• Michelangelo’s carvings were dynamic and based on infinite planes.
  • He did not pay attention to his preparatory drawings while curving.
  • He used the bow drill in most of his carvings and refined them using gradina-toothed chisel (Hibbard, 1985).
Michelangelo’s Techniques Michelangelo’s Techniques

Michelangelo’s Concept and Process

  • Michelangelo conceptualized sculpture as the finest form of art because it resembles divine creation.
  • This concept is referred to as disegno.
  • Michelangelo does not reveal the process he uses in his art.
  • However, it is agreed that his process was influenced by the idealized human form (Hibbard, 1985).
Michelangelo’s Concept and Process
Madonna of the Stairs
Figure 9. Madonna of the Stairs. Marble, 55.5 by 40cm, year 1491(Ormiston, 2010).

Michelangelo’s Style

  • Michelangelo was the founder of the mannerist style.
  • The mannerist style was characterized by theatrical lighting, collapsed perspective, irrational settings, and balanced poses.
  • Michelangelo’s style tremendously influenced contemporary art (Hibbard, 1985).
Michelangelo’s Style

Michelangelo’s Studio Practice

  • Michelangelo’s studio practice included using fresco paint and the smooth method of painting that was not manually tangible.
  • His studio practice resulted in the creation of smooth features that could be seen but not touched.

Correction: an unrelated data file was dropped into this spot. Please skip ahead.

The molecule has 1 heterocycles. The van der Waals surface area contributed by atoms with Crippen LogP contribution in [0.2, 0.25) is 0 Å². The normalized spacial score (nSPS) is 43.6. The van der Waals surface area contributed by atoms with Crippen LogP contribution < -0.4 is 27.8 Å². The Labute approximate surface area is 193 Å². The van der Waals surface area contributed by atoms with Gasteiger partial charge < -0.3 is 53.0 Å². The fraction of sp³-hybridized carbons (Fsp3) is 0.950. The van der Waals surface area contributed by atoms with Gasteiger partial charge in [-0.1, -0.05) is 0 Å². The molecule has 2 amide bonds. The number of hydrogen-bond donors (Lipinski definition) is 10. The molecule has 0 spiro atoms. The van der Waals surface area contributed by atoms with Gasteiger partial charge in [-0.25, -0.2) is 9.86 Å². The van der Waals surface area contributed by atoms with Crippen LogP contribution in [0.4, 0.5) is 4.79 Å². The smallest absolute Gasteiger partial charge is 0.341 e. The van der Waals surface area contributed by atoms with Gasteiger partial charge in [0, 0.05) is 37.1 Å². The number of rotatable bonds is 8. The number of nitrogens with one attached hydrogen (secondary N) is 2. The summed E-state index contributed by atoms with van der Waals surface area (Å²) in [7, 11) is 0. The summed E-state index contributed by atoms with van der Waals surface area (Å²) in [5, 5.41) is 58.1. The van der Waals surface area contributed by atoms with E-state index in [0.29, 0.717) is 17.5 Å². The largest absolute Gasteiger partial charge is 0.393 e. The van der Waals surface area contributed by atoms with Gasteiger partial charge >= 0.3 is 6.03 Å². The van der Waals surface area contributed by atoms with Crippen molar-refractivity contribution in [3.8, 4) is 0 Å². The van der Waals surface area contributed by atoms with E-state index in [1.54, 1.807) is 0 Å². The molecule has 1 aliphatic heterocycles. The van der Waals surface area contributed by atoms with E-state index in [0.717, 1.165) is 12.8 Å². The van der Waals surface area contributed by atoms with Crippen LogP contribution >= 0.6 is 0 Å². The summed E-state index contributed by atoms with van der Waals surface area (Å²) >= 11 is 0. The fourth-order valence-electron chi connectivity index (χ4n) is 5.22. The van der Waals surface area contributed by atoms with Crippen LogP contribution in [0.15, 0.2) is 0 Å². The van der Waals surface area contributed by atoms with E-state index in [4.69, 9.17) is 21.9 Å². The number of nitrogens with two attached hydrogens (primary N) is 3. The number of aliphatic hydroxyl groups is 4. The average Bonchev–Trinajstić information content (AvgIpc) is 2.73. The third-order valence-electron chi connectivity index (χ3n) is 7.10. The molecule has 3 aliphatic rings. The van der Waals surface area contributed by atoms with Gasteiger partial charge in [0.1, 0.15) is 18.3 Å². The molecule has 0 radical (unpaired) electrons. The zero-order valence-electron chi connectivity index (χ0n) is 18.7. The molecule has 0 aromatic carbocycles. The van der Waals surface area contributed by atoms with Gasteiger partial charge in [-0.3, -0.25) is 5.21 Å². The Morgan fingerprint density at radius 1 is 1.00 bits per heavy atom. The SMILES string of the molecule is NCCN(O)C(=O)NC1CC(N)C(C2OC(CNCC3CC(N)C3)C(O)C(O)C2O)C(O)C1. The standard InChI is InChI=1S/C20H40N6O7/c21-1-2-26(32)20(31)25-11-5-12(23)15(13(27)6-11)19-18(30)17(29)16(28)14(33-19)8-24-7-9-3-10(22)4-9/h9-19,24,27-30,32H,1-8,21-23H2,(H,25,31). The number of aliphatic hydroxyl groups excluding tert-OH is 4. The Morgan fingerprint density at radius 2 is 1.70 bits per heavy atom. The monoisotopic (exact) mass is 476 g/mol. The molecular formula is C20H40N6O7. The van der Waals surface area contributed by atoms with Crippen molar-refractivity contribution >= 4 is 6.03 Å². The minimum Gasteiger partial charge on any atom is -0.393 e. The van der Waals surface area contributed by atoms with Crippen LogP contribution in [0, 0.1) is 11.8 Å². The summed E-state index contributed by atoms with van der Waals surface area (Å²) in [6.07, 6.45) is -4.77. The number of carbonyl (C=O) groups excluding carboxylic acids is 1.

• Michelangelo freely curved his sculptures (Hibbard, 1985).
Michelangelo’s Studio Practice

Public and Artists Reception of Michelangelo’s Works

  • Michelangelo’s works were considered the greatest pieces during his time.
  • In the modern times, Michelangelo’s works have been considered the greatest artistic works of all time.
  • Artists like Giorgio Vasari have viewed and regarded Michelangelo’s works as master-pieces (Hibbard, 1985).
  • Michelangelo’s “Last Judgment” attracted varied responses among his critiques.
  • Those who opposed the art claimed that it showed arrogance and abuse of art.
  • However, his proponents argued that the art portrayed a sense of beauty (Hibbard, 1985).
Public and Artists Reception  of Michelangelo’s Works Public and Artists Reception  of Michelangelo’s Works
The Last Judgment
Figure10. The Last Judgment. Fresco Painting, 625cm by 661cm, year 1542-1545 (Ormiston, 2010).

My Opinion on Michelangelo’s Works

  • After reading and seeing the images of Michelangelo’s works, my opinion about his works greatly changed.
  • This is because I saw how his style, techniques , methods, and pieces of art were unique.
  • His works also showed magnificent creativity and excellence.
My Opinion  on Michelangelo’s Works 

References

Hibbard, H. (1985). Michelangelo. Cambridge, MA: Harper & Row.

Johnson, G. A. (2005). Renaissance art : A very short introduction.. Oxford: Oxford University Press.

Ocvirk, O. G. (1994). Art fundamentals : Theory and practice. Madison, WI: W.M.C. Brown Publishers.

Ormiston, R. (2010). Michelangelo : His life and works in 500 images. London : Lorenz.